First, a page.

Qualitative research in the form of focus groups was conducted from June 2012 through September 2012 to explore the phenomenon of casual carpooling (also called slugging, informal carpooling, and dynamic ridesharing). Eight focus groups were held in three regions with the largest and longest running casual carpooling systems in the Nation: Washington, DC; Houston, TX; and San Francisco, CA. At each location, the focus groups were held with drivers and passengers who are active participants in casual carpooling. The focus groups took place over 1 to 2 days on separate evenings with generally one or two groups being held each evening (one focus group in Washington, DC, was held midday). A total of 83 individuals participated in the focus groups.


With the goal of enriching understanding of casual carpooling systems from the participants’ perspective, this effort provided insights, results, and conclusions to the following research questions:


1. What are the underlying social-cultural dynamics that comprise the casual carpooling system?
2. What are the factors that attract participants to casual carpooling and influencers that motivate them to stick with the system?
3. What are the opportunities for system improvements that may improve the casual carpooling experience?

17. Key Words

alternative commuting, casual carpooling, dynamic ridesharing, carpooling, electronic slugging, slugging, slugs, flexible carpooling, informal carpools, ride matching, ridesharing, ridesharing systems.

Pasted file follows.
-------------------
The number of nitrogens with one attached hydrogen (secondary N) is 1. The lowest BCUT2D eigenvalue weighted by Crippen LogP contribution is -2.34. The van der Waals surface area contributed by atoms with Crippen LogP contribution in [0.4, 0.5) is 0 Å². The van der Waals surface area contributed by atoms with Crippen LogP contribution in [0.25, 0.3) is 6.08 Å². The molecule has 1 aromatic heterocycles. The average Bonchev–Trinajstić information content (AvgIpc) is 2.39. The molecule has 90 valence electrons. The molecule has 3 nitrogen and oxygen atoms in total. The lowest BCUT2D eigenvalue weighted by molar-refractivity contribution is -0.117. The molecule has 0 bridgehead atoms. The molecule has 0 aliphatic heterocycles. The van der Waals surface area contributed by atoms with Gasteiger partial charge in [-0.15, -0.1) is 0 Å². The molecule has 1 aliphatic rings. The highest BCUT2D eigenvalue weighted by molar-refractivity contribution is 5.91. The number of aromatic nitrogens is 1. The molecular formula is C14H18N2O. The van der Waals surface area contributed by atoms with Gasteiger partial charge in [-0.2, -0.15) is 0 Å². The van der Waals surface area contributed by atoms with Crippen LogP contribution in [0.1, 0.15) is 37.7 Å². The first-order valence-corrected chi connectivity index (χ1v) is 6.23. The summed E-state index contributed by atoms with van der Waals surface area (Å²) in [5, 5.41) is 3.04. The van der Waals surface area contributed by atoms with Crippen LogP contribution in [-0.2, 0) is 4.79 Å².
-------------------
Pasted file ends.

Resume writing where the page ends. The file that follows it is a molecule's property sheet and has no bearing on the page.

18. Distribution Statement

No restrictions. This document is available to the public through the National Technical Information Service, Springfield, VA  22161.

19. Security Classification
(of this report)


20. Security Classification
(of this page)


21. No. of Pages


22. Price


Form DOT F 1700.7 (8-72) Reproduction of completed page authorized

AMENDED June 3, 2013


SI* (Modern Metric) Conversion Factors


Table of Contents












List of Figures

Figure 1. Map. Casual carpooling locations in the Washington, DC, region

Figure 2. Map. Park-and-ride locations in the Houston, TX, region

Figure 3. Map. Casual carpooling locations in the San Francisco, CA, region

Figure 4. Illustration. Example of the study's invitation to participate in the focus groups


List of Tables

Table 1. Participant summary (Washington, DC, region)

Table 2. Participant summary (Houston, TX, region)

Table 3. Participant summary (San Francisco, CA, region)

Table 4. Characteristics by study region